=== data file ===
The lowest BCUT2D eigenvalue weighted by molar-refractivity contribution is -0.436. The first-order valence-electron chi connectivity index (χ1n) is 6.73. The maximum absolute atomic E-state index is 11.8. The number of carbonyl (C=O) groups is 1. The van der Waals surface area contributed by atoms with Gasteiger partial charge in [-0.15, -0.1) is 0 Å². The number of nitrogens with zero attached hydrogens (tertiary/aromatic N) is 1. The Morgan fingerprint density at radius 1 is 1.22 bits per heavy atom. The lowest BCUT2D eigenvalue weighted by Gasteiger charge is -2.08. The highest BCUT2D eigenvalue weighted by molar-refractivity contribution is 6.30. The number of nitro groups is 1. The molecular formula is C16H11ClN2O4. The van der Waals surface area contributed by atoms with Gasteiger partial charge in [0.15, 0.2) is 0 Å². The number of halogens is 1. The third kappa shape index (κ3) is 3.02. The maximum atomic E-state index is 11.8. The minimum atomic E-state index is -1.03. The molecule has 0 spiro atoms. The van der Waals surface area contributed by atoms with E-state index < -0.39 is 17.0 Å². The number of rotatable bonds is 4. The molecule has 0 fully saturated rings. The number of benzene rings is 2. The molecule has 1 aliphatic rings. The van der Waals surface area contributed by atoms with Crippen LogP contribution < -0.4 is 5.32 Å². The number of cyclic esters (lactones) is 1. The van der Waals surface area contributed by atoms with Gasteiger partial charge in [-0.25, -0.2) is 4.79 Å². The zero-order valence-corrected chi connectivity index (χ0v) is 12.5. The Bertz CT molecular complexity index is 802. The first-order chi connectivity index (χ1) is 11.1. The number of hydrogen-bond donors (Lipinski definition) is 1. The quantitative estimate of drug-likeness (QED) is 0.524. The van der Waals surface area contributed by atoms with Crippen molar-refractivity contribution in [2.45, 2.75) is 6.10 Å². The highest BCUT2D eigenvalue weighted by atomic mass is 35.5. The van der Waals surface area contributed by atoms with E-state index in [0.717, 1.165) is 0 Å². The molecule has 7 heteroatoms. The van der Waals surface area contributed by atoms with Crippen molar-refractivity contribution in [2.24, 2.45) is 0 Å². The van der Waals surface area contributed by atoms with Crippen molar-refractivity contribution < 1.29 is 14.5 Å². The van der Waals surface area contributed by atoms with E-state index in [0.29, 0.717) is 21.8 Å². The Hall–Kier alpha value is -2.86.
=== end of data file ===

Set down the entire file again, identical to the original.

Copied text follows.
The lowest BCUT2D eigenvalue weighted by molar-refractivity contribution is -0.436. The first-order valence-electron chi connectivity index (χ1n) is 6.73. The maximum absolute atomic E-state index is 11.8. The number of carbonyl (C=O) groups is 1. The van der Waals surface area contributed by atoms with Gasteiger partial charge in [-0.15, -0.1) is 0 Å². The number of nitrogens with zero attached hydrogens (tertiary/aromatic N) is 1. The Morgan fingerprint density at radius 1 is 1.22 bits per heavy atom. The lowest BCUT2D eigenvalue weighted by Gasteiger charge is -2.08. The highest BCUT2D eigenvalue weighted by molar-refractivity contribution is 6.30. The number of nitro groups is 1. The molecular formula is C16H11ClN2O4. The van der Waals surface area contributed by atoms with Gasteiger partial charge in [0.15, 0.2) is 0 Å². The number of halogens is 1. The third kappa shape index (κ3) is 3.02. The maximum atomic E-state index is 11.8. The minimum atomic E-state index is -1.03. The molecule has 0 spiro atoms. The van der Waals surface area contributed by atoms with E-state index < -0.39 is 17.0 Å². The number of rotatable bonds is 4. The molecule has 0 fully saturated rings. The number of benzene rings is 2. The molecule has 1 aliphatic rings. The van der Waals surface area contributed by atoms with Crippen LogP contribution < -0.4 is 5.32 Å². The number of cyclic esters (lactones) is 1. The van der Waals surface area contributed by atoms with Gasteiger partial charge in [-0.25, -0.2) is 4.79 Å². The zero-order valence-corrected chi connectivity index (χ0v) is 12.5. The Bertz CT molecular complexity index is 802. The first-order chi connectivity index (χ1) is 11.1. The number of hydrogen-bond donors (Lipinski definition) is 1. The quantitative estimate of drug-likeness (QED) is 0.524. The van der Waals surface area contributed by atoms with Crippen molar-refractivity contribution in [2.45, 2.75) is 6.10 Å². The highest BCUT2D eigenvalue weighted by atomic mass is 35.5. The van der Waals surface area contributed by atoms with E-state index in [0.717, 1.165) is 0 Å². The molecule has 7 heteroatoms. The van der Waals surface area contributed by atoms with Crippen molar-refractivity contribution in [2.24, 2.45) is 0 Å². The van der Waals surface area contributed by atoms with Crippen molar-refractivity contribution < 1.29 is 14.5 Å². The van der Waals surface area contributed by atoms with E-state index in [0.29, 0.717) is 21.8 Å². The Hall–Kier alpha value is -2.86.